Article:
When Peacocke speaks of a system taking a route “other than it would have been if left to itself to follow its own natural course, without the involvement of divine action,” he suggests that some specific outcome would have occurred had God not acted. The point of chaotic systems is that the system is open and without a predetermined outcome. God’s action would not “change” the outcome because no law of cause and effect has determined a specific outcome. As for the system being denied its choice of what course to take, these chaotic systems have no brain or self-consciousness. They really don’t care. They have no plans. (p. 200)

Although all analogies are imperfect and we must be wary of carrying even this one too far, the action of God in the world is, perhaps, the action of a mind or will within this intrinsic openness, these causal joints, in creation. The evidence or the action of God in the world is known through the revealed mind and will of God, not through the study of physical and chemical processes in the world.

Within the creation the most complete way that God has made himself heard is by furnishing his creation with beings – us – that can discern his meanings. Since the universe, as God’s creation, expresses God’s purpose, God has created humans with the ability to understand God’s self-communication through creation. God is sending signals to humans through the events of the universe’s history, the history of humans and our own personal history; God is sending these signals through a top-down input of information into the universe. (p. 201)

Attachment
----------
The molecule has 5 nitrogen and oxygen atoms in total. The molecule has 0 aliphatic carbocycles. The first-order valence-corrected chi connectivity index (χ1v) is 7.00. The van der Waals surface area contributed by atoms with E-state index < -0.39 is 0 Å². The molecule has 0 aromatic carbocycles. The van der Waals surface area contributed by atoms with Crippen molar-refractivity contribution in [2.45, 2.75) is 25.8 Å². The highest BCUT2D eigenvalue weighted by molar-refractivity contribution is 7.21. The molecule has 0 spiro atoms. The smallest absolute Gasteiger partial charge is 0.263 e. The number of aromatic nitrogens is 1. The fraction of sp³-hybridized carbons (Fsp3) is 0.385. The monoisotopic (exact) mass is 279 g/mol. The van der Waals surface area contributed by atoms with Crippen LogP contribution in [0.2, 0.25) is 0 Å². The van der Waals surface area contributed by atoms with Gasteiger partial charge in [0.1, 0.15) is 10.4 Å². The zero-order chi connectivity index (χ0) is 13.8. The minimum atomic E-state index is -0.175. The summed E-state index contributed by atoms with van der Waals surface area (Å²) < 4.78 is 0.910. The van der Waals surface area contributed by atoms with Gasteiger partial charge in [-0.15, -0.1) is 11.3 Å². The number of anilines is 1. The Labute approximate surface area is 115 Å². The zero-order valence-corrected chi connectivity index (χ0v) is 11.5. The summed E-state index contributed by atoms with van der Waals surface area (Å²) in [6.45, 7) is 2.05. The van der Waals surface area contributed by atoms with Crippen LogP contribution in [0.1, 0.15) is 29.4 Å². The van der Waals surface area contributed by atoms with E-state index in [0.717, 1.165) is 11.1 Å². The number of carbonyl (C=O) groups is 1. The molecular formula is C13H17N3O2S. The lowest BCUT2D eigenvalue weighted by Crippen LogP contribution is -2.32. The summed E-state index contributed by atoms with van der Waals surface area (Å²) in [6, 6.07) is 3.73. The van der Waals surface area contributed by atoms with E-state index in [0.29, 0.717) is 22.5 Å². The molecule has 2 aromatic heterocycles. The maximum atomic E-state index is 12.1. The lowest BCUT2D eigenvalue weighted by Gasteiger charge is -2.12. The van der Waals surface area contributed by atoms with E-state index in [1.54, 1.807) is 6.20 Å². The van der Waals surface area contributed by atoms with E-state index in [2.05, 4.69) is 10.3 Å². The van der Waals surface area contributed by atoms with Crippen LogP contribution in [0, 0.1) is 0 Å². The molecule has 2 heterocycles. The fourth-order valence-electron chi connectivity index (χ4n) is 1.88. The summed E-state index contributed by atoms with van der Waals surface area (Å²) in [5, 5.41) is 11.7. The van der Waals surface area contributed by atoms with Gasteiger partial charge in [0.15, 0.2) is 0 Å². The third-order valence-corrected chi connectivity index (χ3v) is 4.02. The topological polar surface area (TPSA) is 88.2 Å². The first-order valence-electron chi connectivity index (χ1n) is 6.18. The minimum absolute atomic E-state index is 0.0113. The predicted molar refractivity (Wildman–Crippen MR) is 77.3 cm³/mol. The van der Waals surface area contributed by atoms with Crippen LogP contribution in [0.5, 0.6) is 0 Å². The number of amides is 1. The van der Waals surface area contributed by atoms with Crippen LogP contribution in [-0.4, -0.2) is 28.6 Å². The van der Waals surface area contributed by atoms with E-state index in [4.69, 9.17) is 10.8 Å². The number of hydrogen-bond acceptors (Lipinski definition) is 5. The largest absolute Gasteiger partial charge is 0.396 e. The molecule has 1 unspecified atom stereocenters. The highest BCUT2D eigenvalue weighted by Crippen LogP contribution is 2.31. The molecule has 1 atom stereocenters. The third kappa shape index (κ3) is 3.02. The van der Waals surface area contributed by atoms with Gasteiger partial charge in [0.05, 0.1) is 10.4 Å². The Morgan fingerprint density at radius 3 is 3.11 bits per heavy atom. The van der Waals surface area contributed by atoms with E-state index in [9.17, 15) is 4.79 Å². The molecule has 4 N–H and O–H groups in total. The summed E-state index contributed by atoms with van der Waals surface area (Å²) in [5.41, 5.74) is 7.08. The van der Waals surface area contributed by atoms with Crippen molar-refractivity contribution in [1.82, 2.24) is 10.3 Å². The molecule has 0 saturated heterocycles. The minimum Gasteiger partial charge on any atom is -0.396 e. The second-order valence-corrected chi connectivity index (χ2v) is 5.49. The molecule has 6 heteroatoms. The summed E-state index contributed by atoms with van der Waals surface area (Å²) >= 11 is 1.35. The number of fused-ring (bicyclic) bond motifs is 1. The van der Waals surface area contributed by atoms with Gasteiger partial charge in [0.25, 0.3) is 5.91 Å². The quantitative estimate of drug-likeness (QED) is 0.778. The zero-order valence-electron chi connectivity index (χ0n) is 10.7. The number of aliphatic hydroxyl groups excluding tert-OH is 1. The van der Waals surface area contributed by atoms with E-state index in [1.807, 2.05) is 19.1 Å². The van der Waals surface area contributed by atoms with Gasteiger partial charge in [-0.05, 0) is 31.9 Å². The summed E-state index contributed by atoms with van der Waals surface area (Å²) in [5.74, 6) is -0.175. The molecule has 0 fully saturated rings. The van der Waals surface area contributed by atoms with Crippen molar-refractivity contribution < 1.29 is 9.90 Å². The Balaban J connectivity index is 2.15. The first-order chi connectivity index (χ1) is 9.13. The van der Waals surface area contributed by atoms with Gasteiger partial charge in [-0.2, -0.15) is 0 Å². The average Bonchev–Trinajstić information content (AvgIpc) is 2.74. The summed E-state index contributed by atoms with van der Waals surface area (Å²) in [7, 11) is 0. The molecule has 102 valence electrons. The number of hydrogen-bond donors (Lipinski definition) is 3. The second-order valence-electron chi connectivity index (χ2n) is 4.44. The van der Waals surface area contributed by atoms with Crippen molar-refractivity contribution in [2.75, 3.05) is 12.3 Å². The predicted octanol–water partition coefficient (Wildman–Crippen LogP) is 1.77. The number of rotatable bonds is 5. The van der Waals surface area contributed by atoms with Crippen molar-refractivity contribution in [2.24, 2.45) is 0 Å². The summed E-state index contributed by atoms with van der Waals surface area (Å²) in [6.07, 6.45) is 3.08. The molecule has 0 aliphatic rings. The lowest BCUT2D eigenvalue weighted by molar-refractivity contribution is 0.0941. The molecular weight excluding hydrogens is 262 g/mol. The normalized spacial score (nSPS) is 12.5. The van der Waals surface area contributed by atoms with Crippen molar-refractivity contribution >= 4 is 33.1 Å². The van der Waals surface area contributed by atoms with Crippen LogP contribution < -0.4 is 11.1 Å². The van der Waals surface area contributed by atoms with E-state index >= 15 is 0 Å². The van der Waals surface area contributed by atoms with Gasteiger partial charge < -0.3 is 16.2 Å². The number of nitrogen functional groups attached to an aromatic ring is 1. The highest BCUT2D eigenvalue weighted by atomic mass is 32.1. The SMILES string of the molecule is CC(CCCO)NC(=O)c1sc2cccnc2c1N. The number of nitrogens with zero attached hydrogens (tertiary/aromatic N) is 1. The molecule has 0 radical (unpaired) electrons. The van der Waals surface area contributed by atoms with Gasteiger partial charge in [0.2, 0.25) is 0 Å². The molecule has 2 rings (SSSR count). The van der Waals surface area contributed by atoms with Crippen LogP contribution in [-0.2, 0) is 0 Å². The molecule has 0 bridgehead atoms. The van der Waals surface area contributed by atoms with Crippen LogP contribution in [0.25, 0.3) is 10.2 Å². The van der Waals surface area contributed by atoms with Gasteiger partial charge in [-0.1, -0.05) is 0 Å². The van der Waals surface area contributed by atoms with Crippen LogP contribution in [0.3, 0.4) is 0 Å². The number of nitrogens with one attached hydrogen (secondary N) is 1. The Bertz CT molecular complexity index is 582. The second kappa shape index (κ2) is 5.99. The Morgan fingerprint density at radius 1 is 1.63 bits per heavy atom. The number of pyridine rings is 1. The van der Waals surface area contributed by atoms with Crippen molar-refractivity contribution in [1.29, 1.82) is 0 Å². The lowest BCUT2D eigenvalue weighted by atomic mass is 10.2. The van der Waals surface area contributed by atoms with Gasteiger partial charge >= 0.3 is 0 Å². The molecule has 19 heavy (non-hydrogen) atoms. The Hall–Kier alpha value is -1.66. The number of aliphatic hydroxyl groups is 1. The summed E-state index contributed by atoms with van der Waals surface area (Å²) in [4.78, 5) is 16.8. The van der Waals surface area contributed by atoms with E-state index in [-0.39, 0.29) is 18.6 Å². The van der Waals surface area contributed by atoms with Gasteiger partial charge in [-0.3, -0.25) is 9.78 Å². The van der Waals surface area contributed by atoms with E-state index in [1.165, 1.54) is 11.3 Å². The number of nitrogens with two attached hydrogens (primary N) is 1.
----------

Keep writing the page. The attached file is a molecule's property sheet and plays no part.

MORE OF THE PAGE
Now Poe and Davis are not denying direct action of God in his creation, and they certainly are not denying the incarnation and resurrection, or regulating these to odd natural events. But they do seem to be saying that we should not be looking for scientific evidence for the existence of God within creation. God makes himself known through relationship with his creatures, humans created in the image of God.  Hebrews 11:3 states: By faith we understand that the universe was created by God’s command, so that what is seen has been made from things that are not visible. (HCSB) Poe and Davis note that the word “command” implies a top-down information causality and that “by faith” implies that it takes faith to recognize the world as God’s creation.

To find the personal God of Christianity we look not to creation, or to natural theology, but to God’s self-revelation in interaction with his creatures. This is recorded in scripture.

The next chapter of God and the Cosmos looks at the evolution of life and the role that Poe and Davis see for God in this process. The final chapter looks at God and human history. We will move on to these topics in future posts. But for now…

How do you envision God at work in the world?

Does he intervene, violating the laws of physics?

Does the proposal by Poe and Davis, that his interaction is better considered that of a mind or will directing within the intrinsic openness of nature make sense?